3. Make old favorites with better ingredients. Swap out grocery store red meat for local farm raised grass-fed meat or even lean ground turkey. Use whole wheat or brown rice pasta instead of white. Sneak veggies into meals and tell the fam about it afterwards (or don’t!). You get the picture.
4. Serve fresh, in-season vegetables. Vegetable are actually quite tasty when they are picked, prepared, and used at peak season and not served out of a can.
5. Make sure that there is something on the dinner table that everyone likes. For example; if Tommy doesn’t like salmon, then you know he likes the sweet potatoes. If hubby hates sweet potatoes you know he like the salad. If Susie cringes at the salad you know she appreciates the fruit you have prepared for dessert. (This idea was given to me by one of my spin class participants and I think it’s brilliant!)
6. Track, share, and compare spending. Our motto here is that every dollar counts. It doesn’t feel like it in the moment, but those fast food dollars really do add up when you look back.
7. If your family or spouse doesn’t like what you are cooking, move on. Try some other recipes. Keep showing them that eating healthy and clean can taste good. Don’t give up.
8. Share reasons on why being healthy is important for you. The purpose here is not to nag. However, if our motivation is out of genuine love and concern, we can hope that eventually our passion for a healthy lifestyle will rub off!
9. Have fun buying new brands of better and organic products.
10. Describe your recipes as “tasty” rather than healthy. Think of it as a bonus that the food you prepare is healthy!
11. Tell the people you are serving that this is what we are eating…like it or leave it!
12. Make sure your family at least tries it. (Three bite rule anyone? One bite at least?!)
13. It is difficult in today’s hurried world to take some extra time for cutting, chopping, and cooking! If your budget allows for it, take the extra it may cost, and purchase the pre-chopped vegetables. If you know that your loved one will not reach into the refrigerator and make a salad or healthy snack even though all of the fixings are staring at them, do some prep work to make it easier than opening up a processed package of easy mac. The cost may outweigh the savings in the long run!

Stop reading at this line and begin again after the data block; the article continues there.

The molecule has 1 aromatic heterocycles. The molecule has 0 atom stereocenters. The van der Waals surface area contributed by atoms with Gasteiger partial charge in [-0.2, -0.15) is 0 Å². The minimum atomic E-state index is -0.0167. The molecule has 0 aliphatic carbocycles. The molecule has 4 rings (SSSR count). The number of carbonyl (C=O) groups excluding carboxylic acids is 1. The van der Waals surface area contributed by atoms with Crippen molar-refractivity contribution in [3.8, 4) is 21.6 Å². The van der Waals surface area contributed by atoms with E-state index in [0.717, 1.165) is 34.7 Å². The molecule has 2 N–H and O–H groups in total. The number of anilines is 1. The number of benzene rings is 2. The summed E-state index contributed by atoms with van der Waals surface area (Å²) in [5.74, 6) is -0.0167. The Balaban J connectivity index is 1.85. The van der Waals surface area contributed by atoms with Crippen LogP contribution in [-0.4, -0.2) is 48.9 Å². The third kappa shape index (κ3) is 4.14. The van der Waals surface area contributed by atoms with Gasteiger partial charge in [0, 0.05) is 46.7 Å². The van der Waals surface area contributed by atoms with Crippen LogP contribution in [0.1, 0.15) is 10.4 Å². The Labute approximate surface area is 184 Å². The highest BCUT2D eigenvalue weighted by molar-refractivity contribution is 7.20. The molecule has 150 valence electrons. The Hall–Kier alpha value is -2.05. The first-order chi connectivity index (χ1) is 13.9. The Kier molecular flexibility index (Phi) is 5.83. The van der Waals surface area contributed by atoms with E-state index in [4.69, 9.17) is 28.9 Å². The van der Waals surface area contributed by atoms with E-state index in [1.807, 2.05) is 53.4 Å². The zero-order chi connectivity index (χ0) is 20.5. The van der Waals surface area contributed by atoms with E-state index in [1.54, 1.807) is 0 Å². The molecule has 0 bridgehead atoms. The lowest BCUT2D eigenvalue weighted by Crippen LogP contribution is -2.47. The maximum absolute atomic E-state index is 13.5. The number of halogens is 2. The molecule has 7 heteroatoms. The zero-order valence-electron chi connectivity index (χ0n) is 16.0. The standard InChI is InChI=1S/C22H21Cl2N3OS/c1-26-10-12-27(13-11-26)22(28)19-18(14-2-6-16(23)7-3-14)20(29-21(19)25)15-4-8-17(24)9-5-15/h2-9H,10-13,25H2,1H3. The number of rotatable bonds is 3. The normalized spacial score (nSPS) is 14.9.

14. Don’t buy junk food. If it is not in the house, the family can not eat it. However, I have heard that this can create a war zone in certain house holds. Wives are telling me that husbands go out and buy their own stash and children go on hunger strike and threaten to call the authorities. And it is not always the husband causing the problems. I know some men who long for the sugar to be out of sight and out of mind, but the wives are in charge of the grocery shopping. This is a difficult thing to navigate that takes continual on-going communication. As partners, we often feed off of each. When both are on the wagon, it’s great. But when both fall off…hello ice-cream, pizza, and doughnuts!
Husband: Honey, let’s just get a pizza?
Wife: But you said you didn’t want to do that any more.
Husband: I didn’t really mean it.
Wife: You didn’t?
Wife: Ok. Let’s do it! I don’t feel like cooking anyways!
5 pieces later….
Husband: Ugh…Why did you let me do that?!
Wife: Me?! You told me you wanted pizza!
15. This brings me to my last tip. You control you. This was a great piece of advice from Corey’s story. We are all responsible for ourselves. We live in a country where we are bombarded with poor eating choices by the minute. We can instill in each of our children the value of wellness when they are young, but the choice to eat right and move is still indivual. At the end of the day: You. Control. You.
If you have any additional tips, I would love to hear them!